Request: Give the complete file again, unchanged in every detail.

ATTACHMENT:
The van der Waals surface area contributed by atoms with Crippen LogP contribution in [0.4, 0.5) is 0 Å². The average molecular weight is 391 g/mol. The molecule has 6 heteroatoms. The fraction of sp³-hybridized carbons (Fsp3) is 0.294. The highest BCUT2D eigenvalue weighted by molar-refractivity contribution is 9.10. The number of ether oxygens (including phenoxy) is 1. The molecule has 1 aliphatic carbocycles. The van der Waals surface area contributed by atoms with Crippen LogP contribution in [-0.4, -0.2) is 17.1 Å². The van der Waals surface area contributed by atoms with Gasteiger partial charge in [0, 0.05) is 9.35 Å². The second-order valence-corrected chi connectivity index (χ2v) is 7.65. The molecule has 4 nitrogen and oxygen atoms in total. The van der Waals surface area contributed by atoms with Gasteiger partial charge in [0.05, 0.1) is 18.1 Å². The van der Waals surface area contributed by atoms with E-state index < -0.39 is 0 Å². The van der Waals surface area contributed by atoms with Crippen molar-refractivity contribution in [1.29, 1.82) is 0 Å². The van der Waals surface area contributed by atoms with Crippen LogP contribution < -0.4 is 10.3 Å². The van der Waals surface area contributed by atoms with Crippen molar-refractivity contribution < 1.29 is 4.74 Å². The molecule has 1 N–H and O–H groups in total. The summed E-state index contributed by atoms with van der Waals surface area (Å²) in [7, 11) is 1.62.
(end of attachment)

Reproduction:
The van der Waals surface area contributed by atoms with Crippen LogP contribution in [0.4, 0.5) is 0 Å². The average molecular weight is 391 g/mol. The molecule has 6 heteroatoms. The fraction of sp³-hybridized carbons (Fsp3) is 0.294. The highest BCUT2D eigenvalue weighted by molar-refractivity contribution is 9.10. The number of ether oxygens (including phenoxy) is 1. The molecule has 1 aliphatic carbocycles. The van der Waals surface area contributed by atoms with Crippen LogP contribution in [-0.4, -0.2) is 17.1 Å². The van der Waals surface area contributed by atoms with Gasteiger partial charge in [0, 0.05) is 9.35 Å². The second-order valence-corrected chi connectivity index (χ2v) is 7.65. The molecule has 4 nitrogen and oxygen atoms in total. The van der Waals surface area contributed by atoms with Gasteiger partial charge in [0.05, 0.1) is 18.1 Å². The van der Waals surface area contributed by atoms with E-state index < -0.39 is 0 Å². The van der Waals surface area contributed by atoms with Crippen molar-refractivity contribution in [1.29, 1.82) is 0 Å². The van der Waals surface area contributed by atoms with Crippen LogP contribution < -0.4 is 10.3 Å². The van der Waals surface area contributed by atoms with Crippen molar-refractivity contribution < 1.29 is 4.74 Å². The molecule has 1 N–H and O–H groups in total. The summed E-state index contributed by atoms with van der Waals surface area (Å²) in [7, 11) is 1.62.